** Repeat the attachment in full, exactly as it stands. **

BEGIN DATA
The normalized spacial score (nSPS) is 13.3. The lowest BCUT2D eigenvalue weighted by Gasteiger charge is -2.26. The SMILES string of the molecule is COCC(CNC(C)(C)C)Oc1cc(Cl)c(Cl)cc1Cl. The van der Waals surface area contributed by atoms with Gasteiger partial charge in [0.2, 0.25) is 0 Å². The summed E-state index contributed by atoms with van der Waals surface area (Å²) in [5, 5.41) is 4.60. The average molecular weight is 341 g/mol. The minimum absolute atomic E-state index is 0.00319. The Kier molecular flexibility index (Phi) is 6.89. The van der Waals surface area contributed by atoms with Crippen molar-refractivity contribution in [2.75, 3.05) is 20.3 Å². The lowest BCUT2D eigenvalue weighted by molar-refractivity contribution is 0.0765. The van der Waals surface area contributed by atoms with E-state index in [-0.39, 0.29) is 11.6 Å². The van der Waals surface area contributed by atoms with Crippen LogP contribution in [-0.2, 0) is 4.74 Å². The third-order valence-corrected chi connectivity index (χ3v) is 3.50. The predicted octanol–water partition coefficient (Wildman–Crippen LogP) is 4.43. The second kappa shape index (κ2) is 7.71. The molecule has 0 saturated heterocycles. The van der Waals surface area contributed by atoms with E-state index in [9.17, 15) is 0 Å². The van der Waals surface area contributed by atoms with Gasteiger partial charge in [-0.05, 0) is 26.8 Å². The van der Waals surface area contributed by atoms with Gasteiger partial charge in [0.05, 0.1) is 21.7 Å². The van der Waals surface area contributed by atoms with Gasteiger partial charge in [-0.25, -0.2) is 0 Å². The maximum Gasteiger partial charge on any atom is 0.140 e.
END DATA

The normalized spacial score (nSPS) is 13.3. The lowest BCUT2D eigenvalue weighted by Gasteiger charge is -2.26. The SMILES string of the molecule is COCC(CNC(C)(C)C)Oc1cc(Cl)c(Cl)cc1Cl. The van der Waals surface area contributed by atoms with Gasteiger partial charge in [0.2, 0.25) is 0 Å². The summed E-state index contributed by atoms with van der Waals surface area (Å²) in [5, 5.41) is 4.60. The average molecular weight is 341 g/mol. The minimum absolute atomic E-state index is 0.00319. The Kier molecular flexibility index (Phi) is 6.89. The van der Waals surface area contributed by atoms with Crippen molar-refractivity contribution in [2.75, 3.05) is 20.3 Å². The lowest BCUT2D eigenvalue weighted by molar-refractivity contribution is 0.0765. The van der Waals surface area contributed by atoms with E-state index in [-0.39, 0.29) is 11.6 Å². The van der Waals surface area contributed by atoms with Crippen LogP contribution in [-0.2, 0) is 4.74 Å². The third-order valence-corrected chi connectivity index (χ3v) is 3.50. The predicted octanol–water partition coefficient (Wildman–Crippen LogP) is 4.43. The second kappa shape index (κ2) is 7.71. The molecule has 0 saturated heterocycles. The van der Waals surface area contributed by atoms with E-state index in [9.17, 15) is 0 Å². The van der Waals surface area contributed by atoms with Gasteiger partial charge in [-0.05, 0) is 26.8 Å². The van der Waals surface area contributed by atoms with Gasteiger partial charge in [0.05, 0.1) is 21.7 Å². The van der Waals surface area contributed by atoms with Gasteiger partial charge in [-0.25, -0.2) is 0 Å². The maximum Gasteiger partial charge on any atom is 0.140 e.